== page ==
A man’s value among other men is often based on the skills he brings to the group – and in certain groups such as the military, police, or sports team his skills sometimes matter more than his personal wellbeing. That’s the opinion of a soldier Philip Zimbardo and Nikita Coulombe quote in their book Man Interrupted, one of the most important books about men and boys in recent years. This insight can help us better understand the psychology of men.
Almost every group – religious, political, ethnic, and so on – secretly thinks they’re better than the rest, and are willing to excuse faults that they condemn in others. Groups crave a distinct and positive identity.
Outsiders tend to view higher status groups more positively than lower status groups, and that intensifies bias within high status groups. But gender is an exception. Women on average show a high degree of ingroup bias, and men also tend to assign more positive characteristics to women – a phenomenon researchers call the “women are wonderful” effect.
In a recent post on malepsychology.org.uk, Dr John Barry writes that “uniquely in social identity theory – male identity, unlike female identity, invokes no significant ingroup bias.” Men need something other than gender to create an ingroup bias. Often this is a group centered on certain skills or particular interests.
Does being raised primarily by mothers account for some of men’s low ingroup bias? Or maybe negative stereotypes about men being violent diminishes ingroup bias? Does men’s role as protectors of women and children means men must place less value on men’s lives? More research is needed.
What about male privilege and misogyny?
At first glance male privilege and misogyny seem to contradict claims about men’s low ingroup bias. One observation, however, is that the women are wonderful effect diminishes for less traditional women. And a woman’s social status historically was often derived from the man she’s attached to, which gives him power over her. Ingroup bias among men also manifests with groups, such as soldiers, who are primarily male but whose identity is more than just gender – in this example, a group honored above the average male.
There’s also the popular belief that men arranged society to privilege men at women’s expense. But this doesn’t account for the reality that throughout history the common man was used as a beast of burden and as cannon fodder. Or that even today when most world leaders are men, the bottom of society – the chronically homeless, victims of violence, prisoners, combat deaths, etc. – is overwhelmingly male.
Rather than privileging men over women, patriarchy is more accurately a small group of powerful men exploiting both women and men. An important distinction is that while men have had greater opportunity for power and status, this power and status is not automatic or guaranteed. Instead, it must be earned with correspondingly higher risk. Failed men are disdained while successful men are lauded and rewarded. The demand that men continuously prove themselves has no exact parallel for women.
In another article, Barry addresses the male gender empathy gap. The male role is about being a successful provider and protector, and this requires mastery over his feelings. But this emotional control results in less empathy from others. Further, society places less value on men’s lives because men are expected to sacrifice their lives to protect women and children – and empathy for men calls that duty into question.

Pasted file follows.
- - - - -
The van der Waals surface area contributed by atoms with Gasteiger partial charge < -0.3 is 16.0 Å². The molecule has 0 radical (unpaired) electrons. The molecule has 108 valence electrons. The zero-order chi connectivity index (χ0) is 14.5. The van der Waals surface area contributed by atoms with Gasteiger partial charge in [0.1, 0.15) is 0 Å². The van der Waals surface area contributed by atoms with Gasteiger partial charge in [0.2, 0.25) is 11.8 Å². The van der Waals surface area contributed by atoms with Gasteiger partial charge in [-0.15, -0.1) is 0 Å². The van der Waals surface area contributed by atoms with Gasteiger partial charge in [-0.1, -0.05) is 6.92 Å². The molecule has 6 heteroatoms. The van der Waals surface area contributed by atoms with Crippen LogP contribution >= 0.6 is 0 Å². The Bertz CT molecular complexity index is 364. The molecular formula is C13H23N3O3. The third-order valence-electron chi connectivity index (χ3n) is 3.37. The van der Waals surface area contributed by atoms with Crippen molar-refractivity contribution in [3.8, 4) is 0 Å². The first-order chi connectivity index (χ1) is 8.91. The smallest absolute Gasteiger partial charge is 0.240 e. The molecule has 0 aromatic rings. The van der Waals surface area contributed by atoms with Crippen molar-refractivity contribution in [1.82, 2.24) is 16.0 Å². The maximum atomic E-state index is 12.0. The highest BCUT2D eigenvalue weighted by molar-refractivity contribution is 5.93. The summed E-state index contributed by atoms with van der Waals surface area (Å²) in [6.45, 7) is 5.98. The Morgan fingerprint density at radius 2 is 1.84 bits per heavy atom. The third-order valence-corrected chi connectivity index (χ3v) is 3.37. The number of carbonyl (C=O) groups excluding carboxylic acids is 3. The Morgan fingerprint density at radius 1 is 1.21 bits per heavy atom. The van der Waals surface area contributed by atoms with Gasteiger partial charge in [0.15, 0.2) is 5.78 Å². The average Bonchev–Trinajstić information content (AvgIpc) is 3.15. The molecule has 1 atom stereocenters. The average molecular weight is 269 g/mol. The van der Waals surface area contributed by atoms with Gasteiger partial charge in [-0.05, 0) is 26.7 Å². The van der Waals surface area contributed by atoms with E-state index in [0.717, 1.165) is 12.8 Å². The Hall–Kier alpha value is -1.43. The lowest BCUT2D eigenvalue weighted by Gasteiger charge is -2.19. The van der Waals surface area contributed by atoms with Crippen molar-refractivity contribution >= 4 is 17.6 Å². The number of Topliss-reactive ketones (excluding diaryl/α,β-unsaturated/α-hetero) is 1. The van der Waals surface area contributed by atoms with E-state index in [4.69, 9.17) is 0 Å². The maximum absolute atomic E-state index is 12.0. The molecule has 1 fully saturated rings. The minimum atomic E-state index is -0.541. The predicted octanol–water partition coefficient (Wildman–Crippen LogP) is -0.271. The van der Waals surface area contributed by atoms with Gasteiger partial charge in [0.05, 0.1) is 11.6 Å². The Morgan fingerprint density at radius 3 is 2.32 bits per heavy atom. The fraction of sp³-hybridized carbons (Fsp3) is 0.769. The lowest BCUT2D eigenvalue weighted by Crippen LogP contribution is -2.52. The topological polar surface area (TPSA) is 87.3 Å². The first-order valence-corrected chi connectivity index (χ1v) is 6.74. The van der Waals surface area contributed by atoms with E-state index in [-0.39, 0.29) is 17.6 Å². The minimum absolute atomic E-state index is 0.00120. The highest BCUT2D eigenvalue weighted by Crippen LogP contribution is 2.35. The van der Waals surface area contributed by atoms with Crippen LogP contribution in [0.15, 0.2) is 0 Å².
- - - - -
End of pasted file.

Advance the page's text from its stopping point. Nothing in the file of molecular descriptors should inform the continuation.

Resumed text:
Achieving hero status is a social bribe for this lack of empathy. In other words, it’s better to be respected. But the resulting competition between men reduces group cohesiveness.
What if a man is a failure and is neither respected nor cared for? Men hide vulnerability because society perceives male vulnerability as failure. Barry writes, “Men have evolved to be disposable, being there to put their bodies on the line, to offer protection, not receive it.” A man who needs protection is a failed man. Others may describe him as a feminine or childish not necessarily because of misogyny, but because he is unable to protect women and children.
A man navigating acceptable and unacceptable displays of vulnerability is walking a tightrope. Following Warren Farrell’s lead, Barry says we should understand that insisting you’re invincible is a weakness, but acting despite vulnerability is a strength. Crucially, however, this requires “a need for all of us in society to tune in more to male emotional language.”
Instead, we often blame “toxic masculinity” for these issues. But this ignores the positive and healthy models of masculinity that have existed for millennia. Barry points out that “the evidence is much clearer…that it is not masculinity that is the problem as much as our attitudes to it…The fact that we can even seriously entertain the hypothesis that half of our gender spectrum in the human species is faulty shows evidence as to where the real problem lies.” He clarifies that although extreme masculinity can be toxic (just like extreme anything can be), this is being confused with the masculine norm.
There’s a lot of talk about redefining masculinity, though what form this redefinition should take is unclear. But if this agenda isn’t driven primarily by men then we must question whether a redefined man would really own his identity. We’re in danger of reinforcing rather than challenging society’s downplaying of men’s issues.
The notion of meeting people where they are applies here. Barry says that men respond better to the challenge of self-mastery and mental skills than terms such as mental health. That’s an example of why it’s important to develop a deeper psychology of men and boys.
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